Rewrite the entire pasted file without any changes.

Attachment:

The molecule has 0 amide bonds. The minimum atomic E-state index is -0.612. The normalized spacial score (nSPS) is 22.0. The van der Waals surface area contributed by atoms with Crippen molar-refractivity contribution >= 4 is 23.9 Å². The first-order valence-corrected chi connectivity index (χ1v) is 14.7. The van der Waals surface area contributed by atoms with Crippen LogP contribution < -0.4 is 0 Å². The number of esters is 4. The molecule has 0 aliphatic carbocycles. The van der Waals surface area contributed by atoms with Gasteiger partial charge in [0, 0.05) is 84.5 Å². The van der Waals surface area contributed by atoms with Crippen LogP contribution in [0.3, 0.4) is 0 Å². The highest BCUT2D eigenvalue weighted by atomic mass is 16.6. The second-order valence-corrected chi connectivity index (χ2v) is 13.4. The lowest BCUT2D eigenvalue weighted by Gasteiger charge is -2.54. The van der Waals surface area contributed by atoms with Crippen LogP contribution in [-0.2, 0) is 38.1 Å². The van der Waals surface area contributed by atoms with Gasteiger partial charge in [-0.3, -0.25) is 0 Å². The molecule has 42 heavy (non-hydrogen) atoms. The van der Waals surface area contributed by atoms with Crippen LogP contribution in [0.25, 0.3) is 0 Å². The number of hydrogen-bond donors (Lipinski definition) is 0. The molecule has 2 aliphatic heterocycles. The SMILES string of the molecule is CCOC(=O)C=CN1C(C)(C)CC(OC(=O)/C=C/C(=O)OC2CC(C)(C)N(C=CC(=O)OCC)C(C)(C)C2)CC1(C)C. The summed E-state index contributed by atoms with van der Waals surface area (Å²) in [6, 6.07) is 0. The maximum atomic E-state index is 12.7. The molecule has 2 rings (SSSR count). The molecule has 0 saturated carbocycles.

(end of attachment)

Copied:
The molecule has 0 amide bonds. The minimum atomic E-state index is -0.612. The normalized spacial score (nSPS) is 22.0. The van der Waals surface area contributed by atoms with Crippen molar-refractivity contribution >= 4 is 23.9 Å². The first-order valence-corrected chi connectivity index (χ1v) is 14.7. The van der Waals surface area contributed by atoms with Crippen LogP contribution < -0.4 is 0 Å². The number of esters is 4. The molecule has 0 aliphatic carbocycles. The van der Waals surface area contributed by atoms with Gasteiger partial charge in [0, 0.05) is 84.5 Å². The van der Waals surface area contributed by atoms with Crippen LogP contribution in [0.3, 0.4) is 0 Å². The highest BCUT2D eigenvalue weighted by atomic mass is 16.6. The second-order valence-corrected chi connectivity index (χ2v) is 13.4. The lowest BCUT2D eigenvalue weighted by Gasteiger charge is -2.54. The van der Waals surface area contributed by atoms with Crippen LogP contribution in [-0.2, 0) is 38.1 Å². The van der Waals surface area contributed by atoms with Gasteiger partial charge in [-0.3, -0.25) is 0 Å². The molecule has 42 heavy (non-hydrogen) atoms. The van der Waals surface area contributed by atoms with Crippen LogP contribution in [0.25, 0.3) is 0 Å². The number of hydrogen-bond donors (Lipinski definition) is 0. The molecule has 2 aliphatic heterocycles. The SMILES string of the molecule is CCOC(=O)C=CN1C(C)(C)CC(OC(=O)/C=C/C(=O)OC2CC(C)(C)N(C=CC(=O)OCC)C(C)(C)C2)CC1(C)C. The summed E-state index contributed by atoms with van der Waals surface area (Å²) in [6, 6.07) is 0. The maximum atomic E-state index is 12.7. The molecule has 2 rings (SSSR count). The molecule has 0 saturated carbocycles.